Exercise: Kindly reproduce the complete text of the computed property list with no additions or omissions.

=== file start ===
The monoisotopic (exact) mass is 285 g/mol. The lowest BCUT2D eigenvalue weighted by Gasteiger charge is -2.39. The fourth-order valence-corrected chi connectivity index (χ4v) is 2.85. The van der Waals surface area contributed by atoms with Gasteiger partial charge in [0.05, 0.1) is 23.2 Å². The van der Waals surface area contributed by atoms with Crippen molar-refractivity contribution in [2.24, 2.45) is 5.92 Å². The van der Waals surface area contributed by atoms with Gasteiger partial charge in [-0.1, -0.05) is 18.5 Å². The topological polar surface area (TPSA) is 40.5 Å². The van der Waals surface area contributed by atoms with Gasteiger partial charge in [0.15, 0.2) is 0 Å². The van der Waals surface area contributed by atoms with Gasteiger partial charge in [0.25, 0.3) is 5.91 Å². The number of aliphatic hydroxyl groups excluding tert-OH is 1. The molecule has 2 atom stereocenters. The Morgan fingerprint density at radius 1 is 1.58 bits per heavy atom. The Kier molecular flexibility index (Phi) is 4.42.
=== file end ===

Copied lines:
The monoisotopic (exact) mass is 285 g/mol. The lowest BCUT2D eigenvalue weighted by Gasteiger charge is -2.39. The fourth-order valence-corrected chi connectivity index (χ4v) is 2.85. The van der Waals surface area contributed by atoms with Gasteiger partial charge in [0.05, 0.1) is 23.2 Å². The van der Waals surface area contributed by atoms with Crippen molar-refractivity contribution in [2.24, 2.45) is 5.92 Å². The van der Waals surface area contributed by atoms with Gasteiger partial charge in [-0.1, -0.05) is 18.5 Å². The topological polar surface area (TPSA) is 40.5 Å². The van der Waals surface area contributed by atoms with Gasteiger partial charge in [0.15, 0.2) is 0 Å². The van der Waals surface area contributed by atoms with Gasteiger partial charge in [0.25, 0.3) is 5.91 Å². The number of aliphatic hydroxyl groups excluding tert-OH is 1. The molecule has 2 atom stereocenters. The Morgan fingerprint density at radius 1 is 1.58 bits per heavy atom. The Kier molecular flexibility index (Phi) is 4.42.